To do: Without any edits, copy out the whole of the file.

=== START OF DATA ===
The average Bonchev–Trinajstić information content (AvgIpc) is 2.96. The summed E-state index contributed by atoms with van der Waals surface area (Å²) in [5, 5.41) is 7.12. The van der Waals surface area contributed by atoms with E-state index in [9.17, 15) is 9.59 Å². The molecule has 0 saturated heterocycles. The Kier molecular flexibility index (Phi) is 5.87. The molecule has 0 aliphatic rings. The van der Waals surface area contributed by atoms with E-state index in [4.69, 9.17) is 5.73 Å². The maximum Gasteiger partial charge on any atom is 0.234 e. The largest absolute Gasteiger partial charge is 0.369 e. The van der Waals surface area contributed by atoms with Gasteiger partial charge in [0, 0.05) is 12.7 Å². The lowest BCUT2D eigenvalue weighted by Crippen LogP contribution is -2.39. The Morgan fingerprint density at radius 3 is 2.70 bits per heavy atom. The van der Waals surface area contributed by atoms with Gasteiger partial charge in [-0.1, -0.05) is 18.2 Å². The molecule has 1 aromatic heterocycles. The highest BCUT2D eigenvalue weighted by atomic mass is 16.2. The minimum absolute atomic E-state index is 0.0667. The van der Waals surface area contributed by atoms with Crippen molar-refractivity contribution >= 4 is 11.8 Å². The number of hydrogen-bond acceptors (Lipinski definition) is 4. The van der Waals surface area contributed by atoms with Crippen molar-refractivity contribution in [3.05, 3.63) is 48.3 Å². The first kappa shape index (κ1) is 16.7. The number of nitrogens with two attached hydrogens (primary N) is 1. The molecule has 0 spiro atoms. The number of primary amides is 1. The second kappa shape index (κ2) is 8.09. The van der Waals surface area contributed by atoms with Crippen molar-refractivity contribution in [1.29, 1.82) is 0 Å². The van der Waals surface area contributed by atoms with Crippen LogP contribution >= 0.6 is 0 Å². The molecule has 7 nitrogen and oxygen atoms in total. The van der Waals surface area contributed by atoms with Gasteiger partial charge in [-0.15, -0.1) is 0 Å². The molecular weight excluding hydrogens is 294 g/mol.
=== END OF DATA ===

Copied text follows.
The average Bonchev–Trinajstić information content (AvgIpc) is 2.96. The summed E-state index contributed by atoms with van der Waals surface area (Å²) in [5, 5.41) is 7.12. The van der Waals surface area contributed by atoms with E-state index in [9.17, 15) is 9.59 Å². The molecule has 0 saturated heterocycles. The Kier molecular flexibility index (Phi) is 5.87. The molecule has 0 aliphatic rings. The van der Waals surface area contributed by atoms with E-state index in [4.69, 9.17) is 5.73 Å². The maximum Gasteiger partial charge on any atom is 0.234 e. The largest absolute Gasteiger partial charge is 0.369 e. The van der Waals surface area contributed by atoms with Gasteiger partial charge in [0, 0.05) is 12.7 Å². The lowest BCUT2D eigenvalue weighted by Crippen LogP contribution is -2.39. The Morgan fingerprint density at radius 3 is 2.70 bits per heavy atom. The van der Waals surface area contributed by atoms with Gasteiger partial charge in [-0.1, -0.05) is 18.2 Å². The molecule has 1 aromatic heterocycles. The highest BCUT2D eigenvalue weighted by atomic mass is 16.2. The minimum absolute atomic E-state index is 0.0667. The van der Waals surface area contributed by atoms with Crippen molar-refractivity contribution >= 4 is 11.8 Å². The number of hydrogen-bond acceptors (Lipinski definition) is 4. The van der Waals surface area contributed by atoms with Crippen molar-refractivity contribution in [3.05, 3.63) is 48.3 Å². The first kappa shape index (κ1) is 16.7. The number of nitrogens with two attached hydrogens (primary N) is 1. The molecule has 0 spiro atoms. The number of primary amides is 1. The second kappa shape index (κ2) is 8.09. The van der Waals surface area contributed by atoms with Crippen molar-refractivity contribution in [1.29, 1.82) is 0 Å². The van der Waals surface area contributed by atoms with Crippen LogP contribution >= 0.6 is 0 Å². The molecule has 7 nitrogen and oxygen atoms in total. The van der Waals surface area contributed by atoms with Gasteiger partial charge in [-0.15, -0.1) is 0 Å². The molecular weight excluding hydrogens is 294 g/mol.